Video

    Video Meet Your New Co-Worker: The Robot

    Increasing numbers of robots are joining the workforce, as companies scale back and more processes become automated. The latest robots are flexible and collaborative, built to work alongside humans as opposed to replacing them. VOA’s Tina Trinh looks at the next generation of automated employees helping out their human colleagues.
    Video

    Video Wheelchair Technology in Tune With Times

    Technologies for the disabled, including wheelchair technology, are advancing just as quickly as everything else in the digital age. Two new advances in wheelchairs offer improved control and a more comfortable fit. VOA's George Putic reports.
    Video

    Video Baby Boxes Offer Safe Haven for Unwanted Children

    No one knows exactly how many babies are abandoned worldwide each year. The statistic is a difficult one to determine because it is illegal in most places. Therefore unwanted babies are often hidden and left to die. But as Erika Celeste reports from Woodburn, Indiana, a new program hopes to make surrendering infants safer for everyone.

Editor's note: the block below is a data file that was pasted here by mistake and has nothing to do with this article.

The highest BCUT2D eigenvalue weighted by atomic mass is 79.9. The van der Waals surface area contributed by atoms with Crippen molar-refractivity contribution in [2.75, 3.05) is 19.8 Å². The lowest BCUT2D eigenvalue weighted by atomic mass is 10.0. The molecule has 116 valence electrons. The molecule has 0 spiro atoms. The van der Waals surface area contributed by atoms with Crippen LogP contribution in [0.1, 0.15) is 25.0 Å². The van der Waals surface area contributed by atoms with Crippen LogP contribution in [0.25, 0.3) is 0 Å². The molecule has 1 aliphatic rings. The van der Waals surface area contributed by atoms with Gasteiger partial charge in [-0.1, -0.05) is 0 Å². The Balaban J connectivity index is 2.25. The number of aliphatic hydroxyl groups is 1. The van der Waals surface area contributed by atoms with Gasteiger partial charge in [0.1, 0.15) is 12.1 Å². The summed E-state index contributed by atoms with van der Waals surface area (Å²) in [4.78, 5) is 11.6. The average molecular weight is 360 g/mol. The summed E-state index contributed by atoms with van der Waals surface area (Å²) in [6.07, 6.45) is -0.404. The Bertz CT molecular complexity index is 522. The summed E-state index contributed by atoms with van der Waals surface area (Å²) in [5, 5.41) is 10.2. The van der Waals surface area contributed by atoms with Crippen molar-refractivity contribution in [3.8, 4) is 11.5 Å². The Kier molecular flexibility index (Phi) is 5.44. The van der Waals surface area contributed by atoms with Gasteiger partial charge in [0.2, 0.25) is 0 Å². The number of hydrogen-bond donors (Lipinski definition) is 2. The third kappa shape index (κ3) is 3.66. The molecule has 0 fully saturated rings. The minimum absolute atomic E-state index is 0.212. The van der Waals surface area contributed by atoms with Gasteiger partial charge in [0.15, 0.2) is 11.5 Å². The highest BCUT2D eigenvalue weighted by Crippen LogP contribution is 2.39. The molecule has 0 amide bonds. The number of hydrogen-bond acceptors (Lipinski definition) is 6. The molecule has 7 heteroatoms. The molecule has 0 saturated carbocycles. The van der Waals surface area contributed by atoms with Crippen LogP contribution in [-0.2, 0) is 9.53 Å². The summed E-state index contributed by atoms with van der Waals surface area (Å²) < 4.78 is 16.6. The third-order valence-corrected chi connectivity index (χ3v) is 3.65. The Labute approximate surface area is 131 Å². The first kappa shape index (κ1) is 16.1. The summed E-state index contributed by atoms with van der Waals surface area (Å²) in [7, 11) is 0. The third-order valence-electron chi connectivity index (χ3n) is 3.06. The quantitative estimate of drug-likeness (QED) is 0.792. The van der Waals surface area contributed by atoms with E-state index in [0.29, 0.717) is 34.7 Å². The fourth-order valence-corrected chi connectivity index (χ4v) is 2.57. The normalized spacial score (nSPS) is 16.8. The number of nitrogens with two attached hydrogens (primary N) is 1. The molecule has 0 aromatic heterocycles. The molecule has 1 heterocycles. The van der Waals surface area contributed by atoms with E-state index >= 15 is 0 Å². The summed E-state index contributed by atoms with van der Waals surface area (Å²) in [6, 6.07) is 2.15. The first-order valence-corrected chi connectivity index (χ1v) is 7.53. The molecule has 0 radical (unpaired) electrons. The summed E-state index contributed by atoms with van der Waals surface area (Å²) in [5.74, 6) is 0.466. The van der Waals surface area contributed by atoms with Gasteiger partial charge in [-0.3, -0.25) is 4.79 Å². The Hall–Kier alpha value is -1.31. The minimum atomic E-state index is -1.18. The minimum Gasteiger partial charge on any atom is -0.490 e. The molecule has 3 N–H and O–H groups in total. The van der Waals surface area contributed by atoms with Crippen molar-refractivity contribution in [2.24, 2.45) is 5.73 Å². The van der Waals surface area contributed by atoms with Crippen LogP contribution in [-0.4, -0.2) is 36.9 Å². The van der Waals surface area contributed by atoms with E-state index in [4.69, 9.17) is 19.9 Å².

Video

    Video California Celebration Showcases Local Wines, Balloons

    Communities in the U.S. often hold festivals to show what makes them special. In California, for example, farmers near Fresno celebrate their figs and those around Gilmore showcase their garlic. Mike O'Sullivan reports that the wine-producing region of Temecula offers local vintages in an annual festival where rides on hot-air balloons add to the excitement.
    Video

    Video US Elementary School Offers Living Science Lessons

    Zero is not a good score on a test at school. But Discovery Elementary is proud of its “net zero” rating. Net zero describes a building in which the amount of energy provided by on-site renewable sources equals the amount of energy the building uses. As Faiza Elmasry tells us, the innovative features in the building turn the school into a teaching tool, where kids can't help but learn about science and sustainability. Faith Lapidus narrates.

    Special Report

    Adrift The Invisible African Diaspora